What a time to end that drought.
The man they call "Second-Run Sage" threw down his winning score of 95.4 on the first run Saturday and wrapped up his spot on the U.S. Olympic team with a long-awaited victory in the season's last qualifying event.
"I just went out, I was like, 'I don't care if I do go or if I don't,'" said the 20-year-old from Park City, Utah. "I wanted to leave the politics and statistics aside and just go snowboarding. That's what we're here for, not for a points race."
He'll be in Sochi with Shaun White, who wrapped up his slopestyle spot Thursday and took the day off. White is expected to ride Sunday in the halfpipe contest, where he still needs a top result to guarantee himself a chance at winning a third-place medal.
Jamie Anderson won the women's contest, making it 3-for-3 this week in Mammoth. She had secured her Olympic spot with her two victories Thursday and said she's been bombarded by champagne toasts ever since.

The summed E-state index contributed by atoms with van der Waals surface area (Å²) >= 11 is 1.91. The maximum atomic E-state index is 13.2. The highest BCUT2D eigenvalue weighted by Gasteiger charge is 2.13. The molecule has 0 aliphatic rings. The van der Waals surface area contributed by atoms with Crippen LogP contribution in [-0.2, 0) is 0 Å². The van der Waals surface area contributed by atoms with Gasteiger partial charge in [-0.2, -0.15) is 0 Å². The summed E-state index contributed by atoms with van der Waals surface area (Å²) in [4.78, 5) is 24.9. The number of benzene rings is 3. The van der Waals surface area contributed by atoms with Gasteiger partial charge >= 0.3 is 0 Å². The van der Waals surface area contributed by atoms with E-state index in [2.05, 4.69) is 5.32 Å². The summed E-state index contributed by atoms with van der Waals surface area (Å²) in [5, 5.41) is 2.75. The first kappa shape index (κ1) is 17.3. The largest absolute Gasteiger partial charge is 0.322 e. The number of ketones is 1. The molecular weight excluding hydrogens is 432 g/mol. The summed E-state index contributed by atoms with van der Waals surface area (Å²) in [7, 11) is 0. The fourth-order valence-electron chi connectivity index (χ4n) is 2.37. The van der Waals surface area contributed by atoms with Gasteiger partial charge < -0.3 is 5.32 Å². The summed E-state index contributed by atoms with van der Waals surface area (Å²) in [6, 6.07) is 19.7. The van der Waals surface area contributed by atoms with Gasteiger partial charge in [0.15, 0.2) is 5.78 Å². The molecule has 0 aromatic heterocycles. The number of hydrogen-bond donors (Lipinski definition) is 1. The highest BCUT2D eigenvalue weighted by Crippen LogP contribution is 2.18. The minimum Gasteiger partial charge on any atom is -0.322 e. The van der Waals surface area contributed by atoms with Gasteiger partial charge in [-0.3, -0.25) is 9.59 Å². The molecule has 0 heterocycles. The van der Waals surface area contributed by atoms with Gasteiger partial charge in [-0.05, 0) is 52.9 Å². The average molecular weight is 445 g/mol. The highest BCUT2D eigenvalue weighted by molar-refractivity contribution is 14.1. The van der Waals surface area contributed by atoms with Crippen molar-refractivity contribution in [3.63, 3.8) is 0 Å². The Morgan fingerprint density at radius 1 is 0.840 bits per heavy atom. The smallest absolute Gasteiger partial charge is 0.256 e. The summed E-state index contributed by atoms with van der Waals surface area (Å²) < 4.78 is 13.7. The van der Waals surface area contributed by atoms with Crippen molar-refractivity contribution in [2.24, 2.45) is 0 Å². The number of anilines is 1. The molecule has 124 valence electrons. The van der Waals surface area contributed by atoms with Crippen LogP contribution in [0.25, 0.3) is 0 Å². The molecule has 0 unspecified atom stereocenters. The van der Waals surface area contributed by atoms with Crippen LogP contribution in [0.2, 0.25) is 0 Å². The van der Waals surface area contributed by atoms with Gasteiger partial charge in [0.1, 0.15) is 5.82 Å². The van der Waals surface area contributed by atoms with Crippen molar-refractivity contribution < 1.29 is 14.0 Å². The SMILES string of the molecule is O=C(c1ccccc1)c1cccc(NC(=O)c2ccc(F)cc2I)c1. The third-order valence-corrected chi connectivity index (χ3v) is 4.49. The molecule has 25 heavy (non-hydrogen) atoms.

"It's special to come together for the Olympics because of how much love you get for your country," said Anderson, who will head to Sochi as the gold-medal favorite. "You're representing your nation. It's something I've never done before."
Slopestyle is making its Olympic debut in Russia and the organizers there can only hope for as good a week as the U.S.
There were sunny skies and fast conditions for all the contests, a marked change from last month in Colorado, where a qualifier in Copper Mountain was bland because of bad weather and another in Breckenridge got snowed out.
It made for a jam-packed week with an extra qualifying event added.
Kotsenburg, who had two second-place finishes heading into Saturday, said there were so many scenarios swirling about that he finally just stopped worrying about it.
"That's when I ride my best anyway, is when I'm having fun," he said.
The big jumps on his winning run included a frontside 900 and a double-flipping 1260.
With the big score already secured, he tried a new grab on run No. 2—one he calls the "Holy Crail." But he couldn't pull it off.
"It's so gnarly," he said. "You get all pretzeled up and you spin into a vortex and don't really know what's going on. ... I tried whipping it out here because I'd love to try it in Russia."
Men's slopestyle starts Feb. 6, day before the Opening Ceremony.